I'm not talking about separating. I'm talking about two things: hierarchy and causality.  The Nativity is important *because* it will lead to the Resurrection. The Cross is important because it's a step toward resurrection. The Cross indeed *must* pass, that is what the Second Coming is all about. That is what we pray for the deceased:

Quote
give rest to the souls of Thy departed servants in a place of brightness, a place of refreshment, a place of repose, where all sickness, sighing, and sorrow have fled away.

When we talk about the Holy Cross, what do we say of it? That it is "life-giving", "tree of life". Suffering is not an end in itself. In fact, any suffering that is not life-giving, that is barren, is not the kind of suffering that Christ suffered. It's not the kind of suffering  we should endure.
What that shows is that the Cross is "The" Cross as long as it dependent of the Resurrection, which is *above* it.
Responding to Charles Matel question about the Liturgy, it goes through the sacrificial prologue, just like Holy Week does, but the high point is the Resurrection that is the transformation of bread and wine into the Flesh and Blood of Christ and the subsequent participation of the people in that becoming the Body of Christ ourselves.

I do understand how moving it is that God did not shun the Cross for us. But what is that "for us"? To make the resurrection possible. The Resurrection is the good news, not that God suffered. Did anyone see Mary or John rejoicing at the feet of the Cross?  All the disciples and followers were sad up to the witness of the resurrection. If we are to be disciples like the Apostles, that's how we should feel as well. A person Whom we love, God Himself, was brutally beaten and crucified. It's not natural, it's not Christian to feel anything good about that. When I sing or pray anything about the "life-giving Cross", I understand that is a sing of praise of the victory of the Resurrection over human cruelty, of the power of God to transform our most hateful tendencies into an opportunity for Virtue to shine.

St. Paul himself, in praising the Cross, probably had in mind his constant analogy of the spiritual life to the life of athletes. "No pain, no gain", you've got to suffer a little to gain a lot. That is what ascesis is about, not about a salvific force of just any suffering itself. There are sufferings that are barren. Christ accepted the Cross, but He never accepted the attempted stonings. He never accepted any of the previous traps that were set for Him. Likewise with the Apostles. When warned of certain dangers, they would flee, even in a basket down the wall. They were willing to risk and being stoned for preaching in a town, but if they survived, they didn't stay there just to "suffer and be obedient", because obedience demands that they accept suffering when *innevitable*.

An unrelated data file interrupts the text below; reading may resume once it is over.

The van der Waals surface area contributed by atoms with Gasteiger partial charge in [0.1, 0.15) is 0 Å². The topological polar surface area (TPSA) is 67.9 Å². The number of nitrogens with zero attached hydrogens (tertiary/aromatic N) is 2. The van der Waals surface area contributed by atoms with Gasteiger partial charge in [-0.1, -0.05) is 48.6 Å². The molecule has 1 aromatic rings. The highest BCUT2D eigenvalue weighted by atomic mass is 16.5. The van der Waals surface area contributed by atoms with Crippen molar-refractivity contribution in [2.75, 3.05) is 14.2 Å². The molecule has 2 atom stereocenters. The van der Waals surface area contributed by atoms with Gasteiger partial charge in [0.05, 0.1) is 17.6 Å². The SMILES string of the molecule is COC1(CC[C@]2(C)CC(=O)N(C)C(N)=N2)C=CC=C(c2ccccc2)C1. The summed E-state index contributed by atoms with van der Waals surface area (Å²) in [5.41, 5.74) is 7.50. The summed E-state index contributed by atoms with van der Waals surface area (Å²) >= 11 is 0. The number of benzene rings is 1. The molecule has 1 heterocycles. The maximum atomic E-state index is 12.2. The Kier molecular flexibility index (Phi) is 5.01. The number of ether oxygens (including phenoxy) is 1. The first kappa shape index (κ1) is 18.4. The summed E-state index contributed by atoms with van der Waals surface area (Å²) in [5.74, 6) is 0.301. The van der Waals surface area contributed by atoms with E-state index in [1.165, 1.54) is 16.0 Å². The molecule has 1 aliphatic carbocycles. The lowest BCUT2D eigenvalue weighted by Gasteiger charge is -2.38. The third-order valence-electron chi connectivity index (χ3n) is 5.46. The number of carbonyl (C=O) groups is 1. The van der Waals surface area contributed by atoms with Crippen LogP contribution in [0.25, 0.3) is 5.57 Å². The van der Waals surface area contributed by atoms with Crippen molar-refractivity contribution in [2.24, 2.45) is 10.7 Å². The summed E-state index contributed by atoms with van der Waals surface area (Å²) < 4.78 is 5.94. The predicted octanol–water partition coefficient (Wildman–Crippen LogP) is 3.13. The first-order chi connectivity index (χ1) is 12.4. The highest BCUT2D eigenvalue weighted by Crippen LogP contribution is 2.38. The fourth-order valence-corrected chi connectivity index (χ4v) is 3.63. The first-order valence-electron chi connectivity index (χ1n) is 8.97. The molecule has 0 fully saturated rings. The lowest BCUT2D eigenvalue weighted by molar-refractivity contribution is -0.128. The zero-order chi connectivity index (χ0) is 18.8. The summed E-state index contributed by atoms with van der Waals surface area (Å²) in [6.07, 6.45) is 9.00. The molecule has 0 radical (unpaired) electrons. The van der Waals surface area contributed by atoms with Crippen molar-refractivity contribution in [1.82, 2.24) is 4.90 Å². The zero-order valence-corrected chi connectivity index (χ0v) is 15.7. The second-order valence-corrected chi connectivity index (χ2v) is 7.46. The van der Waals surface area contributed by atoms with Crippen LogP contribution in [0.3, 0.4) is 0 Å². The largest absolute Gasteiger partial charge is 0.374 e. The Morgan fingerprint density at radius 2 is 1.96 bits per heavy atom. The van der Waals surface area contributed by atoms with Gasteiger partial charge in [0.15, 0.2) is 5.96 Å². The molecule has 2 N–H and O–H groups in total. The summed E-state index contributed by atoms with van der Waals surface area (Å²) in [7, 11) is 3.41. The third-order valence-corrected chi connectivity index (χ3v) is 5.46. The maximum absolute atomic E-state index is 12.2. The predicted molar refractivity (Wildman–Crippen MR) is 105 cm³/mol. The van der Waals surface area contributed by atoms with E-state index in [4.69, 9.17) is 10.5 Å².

Just like we are called to accept death but suicide is the worst sin, we are called to accept suffering, but causing it ourselves or not stopping it when we can, or worse, thinking it's beautiful or good somehow, is simply not Christian. Again, suffering is innevitable - and that is what we must accept - but it is not necessary and will eventually be defeated and left behind, and that is the Good News. All the talk about "voluntary suffering" is that we must not be whining babies about the innevitable suffering that is related to what must be done. We've got to have some muscle pain if we want to get "gym" fit. We've got to face shame, and attacks if we are to live a Christian life. But that is not at all cultivating any kind of morbid admiration for seeing someone suffering, most of all, our beloved God. Remember that Christ-God, the one Who is All-Powerful and All-Knowing, *cried* when He was told Lazarus had died. He knew He was going to resurrect Lazarus in a couple of hours. He knew that it was a necessary step for the glorification of the Father and for the salvation of people. And yet He does not rejoice, He does not feel comfortable. He cries. That is the only humane reaction to *any* suffering. That is what we should strive to emulate.
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« Reply #47 on: August 15, 2013, 01:20:58 PM »

Hi Mor!
As I said in my earlier post, and as others have noted, I don't think it is theologically sound to separate the Crucifixion and the Resurrection as if they are separate things.

I highlighted this part because to me this is the center of the mistake of putting the Crucifixion at the same level as the Resurrection. Before anything, please do remember that the Church herself has put Easter above *all* other feasts, even the feasts of the Cross, even though the emphasys on the Cross is great enough so that it's commemorated more than once in the year.

I do remember that, but that's not all I'm remembering.  I have in mind not only this, but also the witness of Scripture, the history of the development of the liturgical calendar and services, the texts and rites of the liturgy, etc.